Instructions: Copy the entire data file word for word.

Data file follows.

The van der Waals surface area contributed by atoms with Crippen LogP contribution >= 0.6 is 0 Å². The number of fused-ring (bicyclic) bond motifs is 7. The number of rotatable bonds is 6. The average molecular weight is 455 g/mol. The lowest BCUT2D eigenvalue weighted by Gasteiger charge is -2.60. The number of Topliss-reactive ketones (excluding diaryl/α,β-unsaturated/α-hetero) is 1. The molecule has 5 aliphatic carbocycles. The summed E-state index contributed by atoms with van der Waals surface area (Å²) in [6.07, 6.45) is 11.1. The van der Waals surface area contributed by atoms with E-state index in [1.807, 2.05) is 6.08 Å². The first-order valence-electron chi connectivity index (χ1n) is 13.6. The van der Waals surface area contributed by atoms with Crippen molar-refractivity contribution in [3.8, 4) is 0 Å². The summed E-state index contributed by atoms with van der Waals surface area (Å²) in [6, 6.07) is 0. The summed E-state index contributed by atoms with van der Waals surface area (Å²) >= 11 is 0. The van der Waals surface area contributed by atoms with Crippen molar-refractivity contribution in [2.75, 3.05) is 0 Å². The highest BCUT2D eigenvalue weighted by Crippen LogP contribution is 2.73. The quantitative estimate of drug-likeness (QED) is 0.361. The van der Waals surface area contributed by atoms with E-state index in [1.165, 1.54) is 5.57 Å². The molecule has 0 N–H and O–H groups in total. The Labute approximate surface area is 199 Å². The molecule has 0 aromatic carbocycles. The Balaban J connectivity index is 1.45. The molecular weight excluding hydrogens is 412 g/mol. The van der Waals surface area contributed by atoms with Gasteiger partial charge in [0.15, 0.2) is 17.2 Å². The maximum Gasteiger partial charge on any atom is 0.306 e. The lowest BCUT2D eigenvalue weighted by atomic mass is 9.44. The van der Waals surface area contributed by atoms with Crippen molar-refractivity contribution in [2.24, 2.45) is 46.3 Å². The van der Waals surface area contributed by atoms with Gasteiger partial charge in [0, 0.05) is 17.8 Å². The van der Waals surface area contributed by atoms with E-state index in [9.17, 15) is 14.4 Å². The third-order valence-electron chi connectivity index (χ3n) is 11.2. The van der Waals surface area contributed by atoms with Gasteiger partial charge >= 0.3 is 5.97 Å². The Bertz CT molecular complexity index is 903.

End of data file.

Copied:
The van der Waals surface area contributed by atoms with Crippen LogP contribution >= 0.6 is 0 Å². The number of fused-ring (bicyclic) bond motifs is 7. The number of rotatable bonds is 6. The average molecular weight is 455 g/mol. The lowest BCUT2D eigenvalue weighted by Gasteiger charge is -2.60. The number of Topliss-reactive ketones (excluding diaryl/α,β-unsaturated/α-hetero) is 1. The molecule has 5 aliphatic carbocycles. The summed E-state index contributed by atoms with van der Waals surface area (Å²) in [6.07, 6.45) is 11.1. The van der Waals surface area contributed by atoms with E-state index in [1.807, 2.05) is 6.08 Å². The first-order valence-electron chi connectivity index (χ1n) is 13.6. The van der Waals surface area contributed by atoms with Crippen molar-refractivity contribution in [3.8, 4) is 0 Å². The summed E-state index contributed by atoms with van der Waals surface area (Å²) in [6, 6.07) is 0. The summed E-state index contributed by atoms with van der Waals surface area (Å²) >= 11 is 0. The van der Waals surface area contributed by atoms with Crippen molar-refractivity contribution in [2.75, 3.05) is 0 Å². The highest BCUT2D eigenvalue weighted by Crippen LogP contribution is 2.73. The quantitative estimate of drug-likeness (QED) is 0.361. The van der Waals surface area contributed by atoms with E-state index in [1.165, 1.54) is 5.57 Å². The molecule has 0 N–H and O–H groups in total. The Labute approximate surface area is 199 Å². The molecule has 0 aromatic carbocycles. The Balaban J connectivity index is 1.45. The molecular weight excluding hydrogens is 412 g/mol. The van der Waals surface area contributed by atoms with Gasteiger partial charge in [0.15, 0.2) is 17.2 Å². The maximum Gasteiger partial charge on any atom is 0.306 e. The lowest BCUT2D eigenvalue weighted by atomic mass is 9.44. The van der Waals surface area contributed by atoms with Crippen molar-refractivity contribution in [2.24, 2.45) is 46.3 Å². The van der Waals surface area contributed by atoms with Gasteiger partial charge in [0, 0.05) is 17.8 Å². The van der Waals surface area contributed by atoms with E-state index in [9.17, 15) is 14.4 Å². The third-order valence-electron chi connectivity index (χ3n) is 11.2. The van der Waals surface area contributed by atoms with Gasteiger partial charge >= 0.3 is 5.97 Å². The Bertz CT molecular complexity index is 903.